The Chandler wobble is the change in spin of the Earth on its axis.

Originally discovered in the late 1800s by Seth Carlo Chandler, the oscillation has a period of around 433 days (or 1.2 years). This means it takes roughly that long to complete one 'wobble', and the amplitude is about 20 feet.

The Chandler wobble puzzled scientists at first: the motion it exhibited was much like that of a spinning top as it slows down. The oscillation period and amplitude would become greater as the speed slowed, until eventually it disappeared entirely. By this rational it was expected the Chandler wobble would disappear within a matter of decades. When this didn't happen, more serious study was directed at this phenomenon.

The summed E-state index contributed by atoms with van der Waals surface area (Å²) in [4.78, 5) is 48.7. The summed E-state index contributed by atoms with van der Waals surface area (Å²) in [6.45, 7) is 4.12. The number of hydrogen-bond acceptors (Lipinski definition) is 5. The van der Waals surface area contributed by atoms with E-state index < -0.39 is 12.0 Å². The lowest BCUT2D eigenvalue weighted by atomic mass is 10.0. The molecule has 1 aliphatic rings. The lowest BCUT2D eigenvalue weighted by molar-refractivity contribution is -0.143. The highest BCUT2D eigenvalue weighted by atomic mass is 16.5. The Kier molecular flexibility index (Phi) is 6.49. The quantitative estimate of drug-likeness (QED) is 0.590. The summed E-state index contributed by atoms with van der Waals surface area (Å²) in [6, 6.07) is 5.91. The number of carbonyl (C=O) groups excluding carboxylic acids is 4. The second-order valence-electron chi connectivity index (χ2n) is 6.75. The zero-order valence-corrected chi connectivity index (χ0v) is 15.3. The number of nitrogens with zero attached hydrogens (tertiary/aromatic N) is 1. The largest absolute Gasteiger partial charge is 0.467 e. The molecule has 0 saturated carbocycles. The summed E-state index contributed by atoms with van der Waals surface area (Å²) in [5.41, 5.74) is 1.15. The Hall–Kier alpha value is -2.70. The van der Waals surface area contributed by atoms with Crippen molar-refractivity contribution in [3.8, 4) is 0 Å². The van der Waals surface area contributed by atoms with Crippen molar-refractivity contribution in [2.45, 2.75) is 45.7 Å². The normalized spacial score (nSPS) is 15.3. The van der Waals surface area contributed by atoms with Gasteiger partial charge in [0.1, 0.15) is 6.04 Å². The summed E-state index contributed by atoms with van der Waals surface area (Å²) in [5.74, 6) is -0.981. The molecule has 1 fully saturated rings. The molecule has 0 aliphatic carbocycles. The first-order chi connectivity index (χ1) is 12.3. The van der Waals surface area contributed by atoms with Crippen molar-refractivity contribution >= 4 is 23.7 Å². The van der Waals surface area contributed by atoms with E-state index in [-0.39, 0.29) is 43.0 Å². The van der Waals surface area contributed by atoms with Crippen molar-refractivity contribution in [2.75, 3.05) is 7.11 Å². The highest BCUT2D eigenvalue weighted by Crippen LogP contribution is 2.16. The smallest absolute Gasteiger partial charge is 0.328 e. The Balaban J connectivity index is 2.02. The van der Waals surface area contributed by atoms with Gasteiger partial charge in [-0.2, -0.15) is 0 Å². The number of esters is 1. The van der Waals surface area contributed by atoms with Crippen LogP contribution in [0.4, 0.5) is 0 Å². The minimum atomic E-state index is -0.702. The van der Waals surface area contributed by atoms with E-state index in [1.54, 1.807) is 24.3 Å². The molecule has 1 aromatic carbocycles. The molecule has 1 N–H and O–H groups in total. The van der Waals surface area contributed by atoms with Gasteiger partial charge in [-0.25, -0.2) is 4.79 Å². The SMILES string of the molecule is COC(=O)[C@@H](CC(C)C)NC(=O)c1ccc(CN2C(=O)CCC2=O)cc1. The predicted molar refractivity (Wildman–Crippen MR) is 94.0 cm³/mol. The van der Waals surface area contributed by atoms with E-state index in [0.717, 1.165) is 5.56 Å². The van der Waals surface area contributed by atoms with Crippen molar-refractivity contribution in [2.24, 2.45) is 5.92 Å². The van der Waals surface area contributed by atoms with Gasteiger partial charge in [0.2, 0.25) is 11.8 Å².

Until recently, it was thought that this oscillation was caused by changes in the magnetic coupling between the Earths core and mantle. A new theory has emerged, stating that long-term fluctuations in pressure at the ocean floor may be the driving force for the Chandler wobble.

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